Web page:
Following the arrest of ten far-right militants in France earlier this week, new information has been released about the extremists including a claim that one member of the group had lost a daughter in the 2015 Bataclan terror attack.
Earlier this week police across France raided and arrested ten far-right extremists believed to have been targetting radical Islamic imams, radicalised former prisoners, and even women wearing Islamic veils for attacks.
Since the arrests, several claims have been made about the group, known as Action des Forces Opérationnelles (AFO), including several of the names of members including leader Guy S., a 65-year-old former police officer, and two other men named Dominique C., who is said to have lost his daughter in the Bataclan massacre, and Marie-Dominique R., Sud Ouest reports.
On a website associated with the AFO, the group denied any involvement of plotting attacks saying: “Everything is false in these accusations against our comrades. Our movement does not advocate violent attacks or provocations under any circumstances, which are counterproductive.”
The AFO is described as an “operational structure” of the organisation Réveil Patriote, or Patriotic Revival, and claims that neighbourhoods across France have been largely taken over by “supporters of the Islamist system who want to impose shariah”.
France: 60 Per Cent Rise in Extremism Since Bataclan Terror Attack https://t.co/jRDTLlTnmG
— Breitbart London (@BreitbartLondon) August 14, 2017
“We prepare ourselves, we do survivalism, we train in the law. But we have never spoken of violence in the current situation, that of a relative peace, where we must not do stupid acts or provocations towards the opposite camp,” the group has said.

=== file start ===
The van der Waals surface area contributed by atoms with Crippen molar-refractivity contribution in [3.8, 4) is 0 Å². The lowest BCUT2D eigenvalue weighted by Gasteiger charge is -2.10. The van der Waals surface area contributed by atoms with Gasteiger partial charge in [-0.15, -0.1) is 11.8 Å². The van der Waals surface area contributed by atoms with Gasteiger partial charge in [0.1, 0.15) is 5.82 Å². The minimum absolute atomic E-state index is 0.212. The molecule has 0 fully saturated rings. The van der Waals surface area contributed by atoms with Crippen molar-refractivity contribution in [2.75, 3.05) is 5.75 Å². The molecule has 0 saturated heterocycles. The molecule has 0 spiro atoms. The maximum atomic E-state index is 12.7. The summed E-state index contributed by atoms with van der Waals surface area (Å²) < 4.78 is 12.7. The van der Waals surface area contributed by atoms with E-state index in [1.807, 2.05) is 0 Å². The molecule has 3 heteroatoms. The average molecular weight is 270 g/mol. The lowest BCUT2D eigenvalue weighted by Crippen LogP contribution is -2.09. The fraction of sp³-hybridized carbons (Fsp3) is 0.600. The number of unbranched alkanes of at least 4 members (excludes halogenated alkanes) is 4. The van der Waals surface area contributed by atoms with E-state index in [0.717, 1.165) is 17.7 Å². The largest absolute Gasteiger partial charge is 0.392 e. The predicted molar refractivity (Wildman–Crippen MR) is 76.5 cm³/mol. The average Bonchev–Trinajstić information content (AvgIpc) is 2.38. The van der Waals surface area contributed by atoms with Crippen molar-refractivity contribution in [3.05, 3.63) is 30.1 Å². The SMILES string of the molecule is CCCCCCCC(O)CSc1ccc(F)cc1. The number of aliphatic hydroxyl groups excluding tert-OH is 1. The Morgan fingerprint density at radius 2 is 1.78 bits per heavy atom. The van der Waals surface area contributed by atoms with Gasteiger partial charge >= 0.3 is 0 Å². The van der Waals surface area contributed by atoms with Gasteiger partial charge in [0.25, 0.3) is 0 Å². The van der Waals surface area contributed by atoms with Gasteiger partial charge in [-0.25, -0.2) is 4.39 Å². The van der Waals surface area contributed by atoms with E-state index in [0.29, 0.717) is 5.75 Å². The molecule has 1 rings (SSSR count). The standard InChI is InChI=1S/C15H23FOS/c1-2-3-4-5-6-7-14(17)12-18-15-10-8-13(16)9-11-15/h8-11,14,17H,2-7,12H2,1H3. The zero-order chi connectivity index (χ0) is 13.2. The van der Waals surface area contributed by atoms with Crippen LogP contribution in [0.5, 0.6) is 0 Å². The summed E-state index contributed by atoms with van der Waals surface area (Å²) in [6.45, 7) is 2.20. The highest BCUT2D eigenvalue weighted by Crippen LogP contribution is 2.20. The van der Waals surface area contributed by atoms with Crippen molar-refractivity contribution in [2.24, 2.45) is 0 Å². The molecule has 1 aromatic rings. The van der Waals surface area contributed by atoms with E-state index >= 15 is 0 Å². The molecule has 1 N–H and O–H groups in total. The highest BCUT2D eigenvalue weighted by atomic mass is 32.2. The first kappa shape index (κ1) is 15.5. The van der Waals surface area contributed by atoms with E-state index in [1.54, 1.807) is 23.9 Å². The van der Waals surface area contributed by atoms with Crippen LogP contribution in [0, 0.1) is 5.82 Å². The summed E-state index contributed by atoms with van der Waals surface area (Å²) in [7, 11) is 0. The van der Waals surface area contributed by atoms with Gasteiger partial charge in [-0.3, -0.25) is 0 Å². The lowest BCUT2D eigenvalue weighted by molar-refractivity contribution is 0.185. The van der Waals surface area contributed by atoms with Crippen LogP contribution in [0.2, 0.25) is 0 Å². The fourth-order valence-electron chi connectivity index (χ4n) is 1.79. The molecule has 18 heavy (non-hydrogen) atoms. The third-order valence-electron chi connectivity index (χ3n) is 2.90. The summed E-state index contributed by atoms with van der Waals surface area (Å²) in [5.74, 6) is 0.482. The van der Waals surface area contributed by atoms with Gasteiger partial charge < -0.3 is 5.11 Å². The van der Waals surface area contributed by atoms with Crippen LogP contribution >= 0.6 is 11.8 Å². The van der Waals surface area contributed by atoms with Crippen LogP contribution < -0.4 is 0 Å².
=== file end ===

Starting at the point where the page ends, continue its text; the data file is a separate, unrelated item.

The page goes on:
According to the French domestic intelligence agency, the General Directorate for Internal Security (DGSI), the group had in their possession homemade hand grenades and other explosive materials.
The arrests come after heightened levels of violence and violent plots from both the extreme right and the extreme left across Europe. The far-left extremist Antifa movement, in particular, has grown more and more radical since the height of the migrant crisis in 2015.
Along with members of the movement calling for armed conflict with the French state, others in Germany have released a terror handbook ahead of the populist Alternative for Germany conference this weekend. The “riot tourist” manual encourages attacks on the conference, how to avoid police, and links to a booklet called “Prisma” which details how to make remote-detonated bombs.
Earlier this year in March, a German Antifa member was caught with a mobile bomb factory.